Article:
Custom Search

Sound File Types

Sound or Audio File Formats

There are several  types of Audio files. The most common are Wave files (wav) and MPEG Layer-3 files (mp3).

The type is indicated by the file extension (what comes after the "." in the file name). For example, ".wav" or ".mp3"

Sound energy is changed into electrical energy and the voltage variations of the signal are then converted into a code that can be read by a computer.

How audio is compressed and stored is call the codec and that determines how small the file size is and how good the quality of reproduction will be. Some file types always use a particular codec. For example, ".mp3" files always use the "MPEG Layer-3" codec. Other files like ".wav" and ".dct" files support selectable codecs. For example, a ".wav" file can be encoded with the "PCM", "GSM6.10", "MPEG3" and many other codecs. Be careful not to confuse the file type with the codec - it often surprises people to know you can have a "MPEG Layer-3" encoded ".wav" file.

Some file types just contain the audio information. But other file types can contain additional header information which can contain other information about the file (eg .dct files have information about the sender, priority, notes and other data in the file itself).

There is a lot of specialist software designed to deal with sound files. For the DiDA we are only going to use sound formats that can be imported into Flash.

See Flash Sounds

List of Audio File Format Types

Open File Formats
  • wav - standard audio file format used mainly in Windows PCs. Commonly used for storing uncompressed (PCM), CD-quality sound files, which means that they can be large in size - around 10MB per minute of music. Wave files can also be encoded with a variety of codecs to reduce the file size (for example the GSM or mp3 codecs).
  • mp3 - the MPEG Layer-3 format is the most popular format for downloading and storing music. By eliminating portions of the audio file that are essentially inaudible, mp3 files are compressed to roughly one-tenth the size of an equivalent PCM file while maintaining good audio quality. The mp3 format is good for music storage but it is not that good for voice storage.
  • ogg - a free, open source container format supporting a variety of codecs, the most popular of which is the audio codec Vorbis. Vorbis files are often compared to MP3 files in terms of quality but not as common.
  • gsm - designed for telephony use in Europe, gsm is a very practical format for telephone quality voice. It makes a good compromise between file size and quality. Wav files can also be encoded with the gsm codec.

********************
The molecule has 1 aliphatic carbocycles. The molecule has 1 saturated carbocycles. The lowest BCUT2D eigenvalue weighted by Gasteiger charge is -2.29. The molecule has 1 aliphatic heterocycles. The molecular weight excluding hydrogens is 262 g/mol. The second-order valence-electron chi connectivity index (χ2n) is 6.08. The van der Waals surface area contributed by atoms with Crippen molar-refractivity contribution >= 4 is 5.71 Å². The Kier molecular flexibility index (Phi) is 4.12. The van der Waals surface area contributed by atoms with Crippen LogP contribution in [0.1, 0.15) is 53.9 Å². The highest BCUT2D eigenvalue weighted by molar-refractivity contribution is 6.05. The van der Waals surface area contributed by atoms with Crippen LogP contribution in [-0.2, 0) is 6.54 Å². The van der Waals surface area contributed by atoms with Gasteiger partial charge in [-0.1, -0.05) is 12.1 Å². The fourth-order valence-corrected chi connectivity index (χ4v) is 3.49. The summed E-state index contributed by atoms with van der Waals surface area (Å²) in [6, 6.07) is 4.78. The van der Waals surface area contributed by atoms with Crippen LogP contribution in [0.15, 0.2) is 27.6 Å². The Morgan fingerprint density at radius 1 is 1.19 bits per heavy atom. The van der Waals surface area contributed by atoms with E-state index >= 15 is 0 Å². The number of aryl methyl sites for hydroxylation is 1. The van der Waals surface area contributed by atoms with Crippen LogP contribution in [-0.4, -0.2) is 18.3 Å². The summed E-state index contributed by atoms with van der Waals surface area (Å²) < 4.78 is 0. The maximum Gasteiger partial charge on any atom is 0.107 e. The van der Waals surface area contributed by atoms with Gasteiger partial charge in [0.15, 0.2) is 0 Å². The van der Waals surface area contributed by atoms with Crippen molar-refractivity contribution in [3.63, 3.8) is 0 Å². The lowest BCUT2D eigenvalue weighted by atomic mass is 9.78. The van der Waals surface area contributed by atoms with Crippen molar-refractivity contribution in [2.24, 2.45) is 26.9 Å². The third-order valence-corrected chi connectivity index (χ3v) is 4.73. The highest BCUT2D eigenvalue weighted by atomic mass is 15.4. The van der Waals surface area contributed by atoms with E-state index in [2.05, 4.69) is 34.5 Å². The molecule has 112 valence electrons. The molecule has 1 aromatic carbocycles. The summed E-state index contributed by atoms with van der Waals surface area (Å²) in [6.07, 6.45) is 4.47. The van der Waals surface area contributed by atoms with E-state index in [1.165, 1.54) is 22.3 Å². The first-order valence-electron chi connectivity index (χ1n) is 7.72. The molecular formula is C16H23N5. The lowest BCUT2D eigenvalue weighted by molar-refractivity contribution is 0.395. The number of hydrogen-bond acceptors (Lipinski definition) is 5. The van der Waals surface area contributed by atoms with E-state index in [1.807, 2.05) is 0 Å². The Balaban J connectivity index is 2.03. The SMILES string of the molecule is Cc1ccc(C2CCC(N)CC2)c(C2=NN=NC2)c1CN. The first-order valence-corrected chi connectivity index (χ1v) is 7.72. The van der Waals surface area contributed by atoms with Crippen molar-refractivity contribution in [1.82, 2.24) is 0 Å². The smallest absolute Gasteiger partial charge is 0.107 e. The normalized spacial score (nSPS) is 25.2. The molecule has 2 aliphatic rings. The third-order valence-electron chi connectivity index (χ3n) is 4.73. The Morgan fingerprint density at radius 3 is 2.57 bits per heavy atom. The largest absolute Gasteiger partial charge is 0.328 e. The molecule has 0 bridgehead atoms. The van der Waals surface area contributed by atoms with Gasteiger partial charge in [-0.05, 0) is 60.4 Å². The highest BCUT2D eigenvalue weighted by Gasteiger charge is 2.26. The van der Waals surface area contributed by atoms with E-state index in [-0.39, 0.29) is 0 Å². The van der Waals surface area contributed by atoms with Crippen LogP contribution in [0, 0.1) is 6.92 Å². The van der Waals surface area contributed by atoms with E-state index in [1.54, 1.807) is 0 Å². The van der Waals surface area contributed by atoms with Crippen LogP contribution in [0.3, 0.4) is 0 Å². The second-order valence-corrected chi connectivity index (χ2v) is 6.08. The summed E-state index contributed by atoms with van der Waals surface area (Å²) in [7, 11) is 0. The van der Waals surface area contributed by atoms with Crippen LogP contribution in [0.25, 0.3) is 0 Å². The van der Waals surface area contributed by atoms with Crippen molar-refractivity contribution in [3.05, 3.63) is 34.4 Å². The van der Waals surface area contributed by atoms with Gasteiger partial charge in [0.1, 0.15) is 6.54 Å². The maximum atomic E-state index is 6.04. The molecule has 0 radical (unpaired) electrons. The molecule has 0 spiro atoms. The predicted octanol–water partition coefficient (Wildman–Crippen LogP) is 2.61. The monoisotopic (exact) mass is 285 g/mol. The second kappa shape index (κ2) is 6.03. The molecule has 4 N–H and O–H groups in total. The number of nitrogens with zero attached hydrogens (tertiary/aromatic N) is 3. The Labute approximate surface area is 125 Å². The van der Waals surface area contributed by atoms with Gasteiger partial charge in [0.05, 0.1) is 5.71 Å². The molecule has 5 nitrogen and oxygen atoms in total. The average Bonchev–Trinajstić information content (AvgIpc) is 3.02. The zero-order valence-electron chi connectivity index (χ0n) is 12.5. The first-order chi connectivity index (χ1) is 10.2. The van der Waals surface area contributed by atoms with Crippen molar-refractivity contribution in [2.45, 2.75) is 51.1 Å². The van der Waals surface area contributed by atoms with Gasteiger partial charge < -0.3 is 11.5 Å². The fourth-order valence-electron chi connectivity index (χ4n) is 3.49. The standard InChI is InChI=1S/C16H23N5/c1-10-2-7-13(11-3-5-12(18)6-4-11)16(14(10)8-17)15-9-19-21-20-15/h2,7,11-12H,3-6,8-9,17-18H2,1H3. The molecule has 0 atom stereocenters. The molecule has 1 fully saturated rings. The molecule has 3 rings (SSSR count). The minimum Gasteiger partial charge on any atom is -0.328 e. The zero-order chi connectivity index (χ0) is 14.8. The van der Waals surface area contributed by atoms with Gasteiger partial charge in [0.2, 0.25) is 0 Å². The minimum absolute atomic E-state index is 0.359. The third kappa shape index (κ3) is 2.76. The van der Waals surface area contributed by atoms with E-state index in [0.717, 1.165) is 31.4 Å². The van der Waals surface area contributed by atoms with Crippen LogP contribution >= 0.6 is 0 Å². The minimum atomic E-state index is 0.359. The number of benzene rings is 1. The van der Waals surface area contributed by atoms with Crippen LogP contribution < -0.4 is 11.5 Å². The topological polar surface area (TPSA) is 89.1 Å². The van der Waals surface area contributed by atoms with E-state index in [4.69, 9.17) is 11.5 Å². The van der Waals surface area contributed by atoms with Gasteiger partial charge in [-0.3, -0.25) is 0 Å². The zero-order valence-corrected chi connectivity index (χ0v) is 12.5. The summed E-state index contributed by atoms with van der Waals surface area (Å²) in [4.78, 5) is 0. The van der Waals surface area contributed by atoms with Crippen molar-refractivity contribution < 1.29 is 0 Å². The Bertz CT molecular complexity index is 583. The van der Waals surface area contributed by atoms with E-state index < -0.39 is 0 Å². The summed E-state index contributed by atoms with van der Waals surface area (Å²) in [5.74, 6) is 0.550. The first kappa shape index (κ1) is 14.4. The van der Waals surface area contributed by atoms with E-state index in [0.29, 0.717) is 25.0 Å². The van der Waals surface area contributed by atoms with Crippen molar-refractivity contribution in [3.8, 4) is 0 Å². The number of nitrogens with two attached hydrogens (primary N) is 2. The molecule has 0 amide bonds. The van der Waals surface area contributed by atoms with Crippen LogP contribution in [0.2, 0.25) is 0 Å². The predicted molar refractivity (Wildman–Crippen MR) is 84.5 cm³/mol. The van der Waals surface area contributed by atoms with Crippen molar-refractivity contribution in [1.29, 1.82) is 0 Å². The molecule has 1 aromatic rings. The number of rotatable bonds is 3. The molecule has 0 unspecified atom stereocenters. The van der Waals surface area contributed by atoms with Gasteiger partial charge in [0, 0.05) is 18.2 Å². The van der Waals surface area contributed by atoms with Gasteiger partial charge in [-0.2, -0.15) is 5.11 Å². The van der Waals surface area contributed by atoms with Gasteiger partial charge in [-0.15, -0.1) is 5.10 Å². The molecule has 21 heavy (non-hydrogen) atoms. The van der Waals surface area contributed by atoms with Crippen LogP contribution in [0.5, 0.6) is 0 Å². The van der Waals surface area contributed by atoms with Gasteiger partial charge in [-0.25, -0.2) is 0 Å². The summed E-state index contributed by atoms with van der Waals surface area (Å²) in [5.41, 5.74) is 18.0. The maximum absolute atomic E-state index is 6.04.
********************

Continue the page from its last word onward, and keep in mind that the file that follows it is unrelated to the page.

• dct - A variable codec format designed for dictation. It has dictation header information and can be encrypted (often required by medical confidentiality laws).
  • flac - a lossless compression codec. You can think of lossless compression as like zip but for audio. If you compress a PCM file to flac and then restore it again it will be a perfect copy of the original. (All the other codecs discussed here are 'lossy' which means a small part of the quality is lost).
  • au - the standard audio file format used by Sun, Unix and Java. The audio in au files can be PCM or compressed with the ulaw, alaw or G729 codecs. 
  • aiff - the standard audio file format used by Apple. It is like a wav file for the Mac. Sample .aif file.
  • vox - the vox format most commonly uses the Dialogic ADPCM (Adaptive Differential Pulse Code Modulation) codec. Similar to other ADPCM formats, it compresses to 4-bits. Vox format files are similar to wave files except that the vox files contain no information about the file itself so the codec sample rate and number of channels must first be specified in order to play a vox file. Vox a very old file type and is pretty poor.
  • raw - a raw file can contain audio in any codec but is usually used with PCM audio data. It is rarely used except for technical tests.
Proprietary Formats
  • wma - the popular Windows Media Audio format owned by Microsoft. Designed with Digital Rights Management (DRM) abilities for copy protection. 
  • aac - the Advanced Audio Coding format is based on the MPEG4 audio standard owned by Dolby. A copy-protected version of this format has been developed by Apple for use in music downloaded from their iTunes Music Store. 
  • atrac (.wav) - the older style Sony ATRAC format. It always has a .wav file extension. To open these files simply install theATRAC3 drivers
  • ra - a Real Audio format designed for streaming audio over the Internet. The .ra format allows files to be stored in a self-contained fashion on a computer, with all of the audio data contained inside the file itself.
  • ram - a text file that contains a link to the Internet address where the Real Audio file is stored. The .ram file contains no audio data itself.
  • dss - Digital Speech Standard files are an Olympus proprietary format. It is a fairly old and poor codec. Prefer gsm or mp3 where the recorder allows.
  • msv - a Sony proprietary format for Memory Stick compressed voice files. You might need a Sony plugin to load this. Click here.
  • dvf - a Sony proprietary format for compressed voice files; commonly used by Sony dictation recorders. You might need a Sony plugin to load this. Click here.

Other Formats

  • atrac (.oma, .omg, .atp) - the newer style Sony proprietary format designed for minidisc use. It always has a .oma, .omg or .atp file extension. It is similar to mp3 and probably only useful if you are reading files from minidiscs or writing for minidiscs. Note most of these files are rights managed so you cannot open them in any software programs.
  • mid - the midi file is not an audio file format at all. It is just a list of musical notes which a synthesizer can play.
  • ape - the file format from Monkey's Audio is claimed to give about 50% compression without loss in audio quality.

This information was extracted from on 31/10/10